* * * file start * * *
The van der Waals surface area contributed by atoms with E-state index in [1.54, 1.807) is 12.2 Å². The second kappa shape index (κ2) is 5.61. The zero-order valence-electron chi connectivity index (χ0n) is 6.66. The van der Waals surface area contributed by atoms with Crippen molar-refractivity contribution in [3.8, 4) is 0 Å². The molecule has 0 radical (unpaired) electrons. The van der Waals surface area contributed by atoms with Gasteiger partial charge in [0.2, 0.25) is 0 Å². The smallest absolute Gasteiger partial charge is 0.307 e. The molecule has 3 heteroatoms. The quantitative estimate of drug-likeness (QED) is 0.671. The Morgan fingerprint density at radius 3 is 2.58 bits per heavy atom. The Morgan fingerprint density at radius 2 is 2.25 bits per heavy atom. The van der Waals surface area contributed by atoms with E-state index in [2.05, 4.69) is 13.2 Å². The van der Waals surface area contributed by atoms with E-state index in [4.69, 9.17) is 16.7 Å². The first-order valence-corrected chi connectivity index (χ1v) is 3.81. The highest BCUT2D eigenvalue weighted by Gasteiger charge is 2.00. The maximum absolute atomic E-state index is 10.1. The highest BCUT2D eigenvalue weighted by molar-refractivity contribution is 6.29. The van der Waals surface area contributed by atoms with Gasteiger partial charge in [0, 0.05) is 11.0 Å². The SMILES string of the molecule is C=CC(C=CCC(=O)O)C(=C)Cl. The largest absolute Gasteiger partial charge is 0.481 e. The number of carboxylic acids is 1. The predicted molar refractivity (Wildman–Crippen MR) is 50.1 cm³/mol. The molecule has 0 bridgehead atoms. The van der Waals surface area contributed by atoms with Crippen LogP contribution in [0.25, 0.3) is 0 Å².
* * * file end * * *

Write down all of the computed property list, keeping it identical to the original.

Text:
The van der Waals surface area contributed by atoms with E-state index in [1.54, 1.807) is 12.2 Å². The second kappa shape index (κ2) is 5.61. The zero-order valence-electron chi connectivity index (χ0n) is 6.66. The van der Waals surface area contributed by atoms with Crippen molar-refractivity contribution in [3.8, 4) is 0 Å². The molecule has 0 radical (unpaired) electrons. The van der Waals surface area contributed by atoms with Gasteiger partial charge in [0.2, 0.25) is 0 Å². The smallest absolute Gasteiger partial charge is 0.307 e. The molecule has 3 heteroatoms. The quantitative estimate of drug-likeness (QED) is 0.671. The Morgan fingerprint density at radius 3 is 2.58 bits per heavy atom. The Morgan fingerprint density at radius 2 is 2.25 bits per heavy atom. The van der Waals surface area contributed by atoms with E-state index in [2.05, 4.69) is 13.2 Å². The van der Waals surface area contributed by atoms with E-state index in [4.69, 9.17) is 16.7 Å². The first-order valence-corrected chi connectivity index (χ1v) is 3.81. The highest BCUT2D eigenvalue weighted by Gasteiger charge is 2.00. The maximum absolute atomic E-state index is 10.1. The highest BCUT2D eigenvalue weighted by molar-refractivity contribution is 6.29. The van der Waals surface area contributed by atoms with Gasteiger partial charge in [0, 0.05) is 11.0 Å². The SMILES string of the molecule is C=CC(C=CCC(=O)O)C(=C)Cl. The largest absolute Gasteiger partial charge is 0.481 e. The number of carboxylic acids is 1. The predicted molar refractivity (Wildman–Crippen MR) is 50.1 cm³/mol. The molecule has 0 bridgehead atoms. The van der Waals surface area contributed by atoms with Crippen LogP contribution in [0.25, 0.3) is 0 Å².